Rings and the sad state of studio horror

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Rings, the latest US entry in the Ring franchise, made me wonder why I even bother going to see modern studio horror films anymore.

Sadly, I’m not joking.

It’s not even as if Rings is a terrible movie, because it’s not. It’s totally competent in every conventional sense. It is professionally made by, y’know, professionals, and it money has definitely been spent on it.

It’s just so utterly soulless, so devoid of freshness and originality and ideas, so bland and homogenised that halfway through you’ve forgotten what film you’re even watching.

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It didn’t have to be this way.

I listened to an interview with the director, F. Javier Gutierrez on the Shock Waves podcast and he spoke passionately about his attempt to marry his ‘extreme ideas’ with the studio’s wish for a mainstream movie with young, attractive stars.

Javier, I believe the studio won this particular battle.

There are glimpses at the start of what could have been. An opening scare on a plane, almost entirely unrelated to the rest of the movie, suggests an over the top rollercoaster ride of multiple Sadakos (damn, I mean Samaras) emerging from every built-in tv screen, but doesn’t actually go there.

Then, we discover a scientist (well, a biology teacher) who has set up a large scale experiment to study Sadako (Aaaargh, Samara, whatever). A line is dropped about Samara (nailed it!) getting angry about being messed around with, and all sorts of possibilities as to where this story could go are still racing through my mind when the thread is unceremoniously forgotten about to focus on a virtual remake of the original, but with added young-people-in-their-underwear.

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And so follows a plodding retread of The Ring, tiresomely trudging from one tedious expository sequence to the next. The once-fresh scares of the Japanese original are now so hackneyed, the filmmakers don’t even bother with them, instead setting up a human villain who falls totally flat.

I almost never walk out of movies (Dogma and Air Force One are still the only two), but after checking my watch and seeing the minutes crawl by for the umpteenth time, I strongly considered it. But I stuck with it, hoping my perseverance would be rewarded with a batshit crazy conclusion, an amusing twist, anything. But the climax, when it finally limps around, is the old ‘put-the-villain’s-bones-to-rest’ idea, as fresh as Samara’s corpse at the bottom of that well.

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It’s a tedious, impotent misfire of a movie, a braindead, pandering, charmless slog aimed only at the lowest common denominator. Luckily for the studios, us horror fans are so committed, we will go and see anything.

But no more.

I’ve had enough.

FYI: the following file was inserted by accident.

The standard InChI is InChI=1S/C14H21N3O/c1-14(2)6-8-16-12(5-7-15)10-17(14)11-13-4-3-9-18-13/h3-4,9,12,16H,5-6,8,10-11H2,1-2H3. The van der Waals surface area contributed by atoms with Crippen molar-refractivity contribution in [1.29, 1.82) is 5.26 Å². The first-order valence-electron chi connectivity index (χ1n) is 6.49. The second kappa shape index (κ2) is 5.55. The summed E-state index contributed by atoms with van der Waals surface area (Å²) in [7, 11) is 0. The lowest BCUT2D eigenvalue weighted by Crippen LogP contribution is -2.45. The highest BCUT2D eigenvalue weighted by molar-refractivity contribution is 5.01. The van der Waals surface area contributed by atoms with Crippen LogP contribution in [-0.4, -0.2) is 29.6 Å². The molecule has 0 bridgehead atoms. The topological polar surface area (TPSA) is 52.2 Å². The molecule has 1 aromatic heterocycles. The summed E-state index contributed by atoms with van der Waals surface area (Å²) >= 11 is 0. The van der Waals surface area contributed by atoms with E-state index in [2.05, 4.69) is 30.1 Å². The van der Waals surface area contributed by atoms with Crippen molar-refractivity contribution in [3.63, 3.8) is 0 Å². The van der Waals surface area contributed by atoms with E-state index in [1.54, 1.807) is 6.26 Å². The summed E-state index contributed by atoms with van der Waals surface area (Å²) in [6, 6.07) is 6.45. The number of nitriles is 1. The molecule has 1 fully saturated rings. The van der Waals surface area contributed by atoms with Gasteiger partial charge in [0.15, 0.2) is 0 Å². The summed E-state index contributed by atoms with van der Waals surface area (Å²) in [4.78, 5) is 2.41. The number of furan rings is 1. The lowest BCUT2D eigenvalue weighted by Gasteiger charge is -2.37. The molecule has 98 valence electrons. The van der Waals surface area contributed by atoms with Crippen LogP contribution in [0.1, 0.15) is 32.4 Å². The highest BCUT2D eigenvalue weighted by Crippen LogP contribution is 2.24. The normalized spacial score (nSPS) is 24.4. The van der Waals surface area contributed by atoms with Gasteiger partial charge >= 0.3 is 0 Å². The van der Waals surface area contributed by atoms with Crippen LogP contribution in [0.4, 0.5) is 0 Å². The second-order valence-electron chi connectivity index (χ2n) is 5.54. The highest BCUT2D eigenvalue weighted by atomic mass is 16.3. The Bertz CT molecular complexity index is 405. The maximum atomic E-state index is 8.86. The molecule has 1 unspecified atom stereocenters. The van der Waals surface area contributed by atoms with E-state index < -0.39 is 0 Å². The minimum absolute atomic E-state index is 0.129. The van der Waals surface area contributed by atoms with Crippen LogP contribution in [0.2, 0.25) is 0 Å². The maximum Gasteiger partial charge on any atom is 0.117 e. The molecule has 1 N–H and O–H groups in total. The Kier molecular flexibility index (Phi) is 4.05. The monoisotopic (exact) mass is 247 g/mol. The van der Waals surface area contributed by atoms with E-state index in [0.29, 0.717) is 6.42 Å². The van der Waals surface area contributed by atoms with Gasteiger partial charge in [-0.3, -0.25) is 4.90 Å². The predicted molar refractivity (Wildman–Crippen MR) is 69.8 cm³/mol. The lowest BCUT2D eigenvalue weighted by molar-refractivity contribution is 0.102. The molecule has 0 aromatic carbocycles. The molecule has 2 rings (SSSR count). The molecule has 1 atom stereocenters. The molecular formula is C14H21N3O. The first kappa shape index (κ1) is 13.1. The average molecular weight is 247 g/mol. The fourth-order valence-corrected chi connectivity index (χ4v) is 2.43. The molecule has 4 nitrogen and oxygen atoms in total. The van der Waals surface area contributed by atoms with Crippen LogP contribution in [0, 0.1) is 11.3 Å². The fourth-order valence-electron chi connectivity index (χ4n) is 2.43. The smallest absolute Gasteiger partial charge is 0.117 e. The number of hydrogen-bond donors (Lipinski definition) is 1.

I’ve had enough of sequels, of franchises, of remakes, of prequels, or remaquels, of reimaginings.

I’ve had enough of films where nothing is truly bad enough to be entertaining, but nothing is good either. I’d call it Fifty Shades of Gore, if these films had the balls to go harder than PG-13.

Frankly, I’ve had enough of studio horror.

It’s no surprise that the only great horror films of the last few years have been from just outside the mainstream, where gifted directors have been allowed to follow their own paths and put their obsessions up onscreen unexpurgated. Starry Eyes, It Follows, The Devil’s Rejects, Maniac, all films that push boundaries, that defy convention and often logic, films that stick with you.

It Follows is a great example, coming under fire from, of all people, Quentin Tarantino for not following it’s own ‘rules’. I’m sorry, but who the fuck wants rules? I’d take the strange and unsettling twists and turns of It Follows over the rigorously dry formalism of Tarantino’s Hateful Eight, which devotes it’s entire last act to explaining, in detail, something that never even needed explaining. And the man supposedly loves Fulci’s The Beyond, a film that revels in it’s own nonsensical nature and emerges triumphant as one of the great surrealist horror masterpieces.

Guys, I’ve just had an image of Fulci ramming Tarantino’s head back onto a nail and his eye popping out. Let’s take a breath to enjoy that for a moment.

I think I remember seeing an interview with that most unfairly loathed of directors, the incomparable Jess Franco, where he spoke about how we need more amateurishness in movies. Now I admit I may have dreamt this – my dreams are so boring it’s entirely possible. But regardless, it’s a great quote that perfectly sums up what I look for in a movie these days. People can laugh at Franco’s films, and deride them for not being slick and professional, but they’re missing the point.

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Because what we’re seeing is unique, a one-off vision from a one of a kind man, an idiosyncratic auteurist making deeply personal films. So what if the dubbing isn’t always great, or some shots are out of focus? So what if he has the actors move slowly because they couldn’t shoot slo-mo? So what, so what, so what. There’s a beauty and a poetry alive in his films, a personality, a stunning audio-visual synthesis. The same goes for directors like Jean Rollin, Andy Milligan, Sergio Martino et al, filmmakers whose work is recognisably their own and all the better for it.

What I think I’m saying is this; we need more idiosyncratic horror films. Now I know they’re still getting made outside the mainstream, but why can the two no longer exist hand in hand like they once did? The Exorcist, The Omen, The Shining, all studio films by serious directors. But they don’t all need to be classics like those, just give me something that isn’t bland teens being menaced by bland PG-13 ghosts to a bland soundtrack.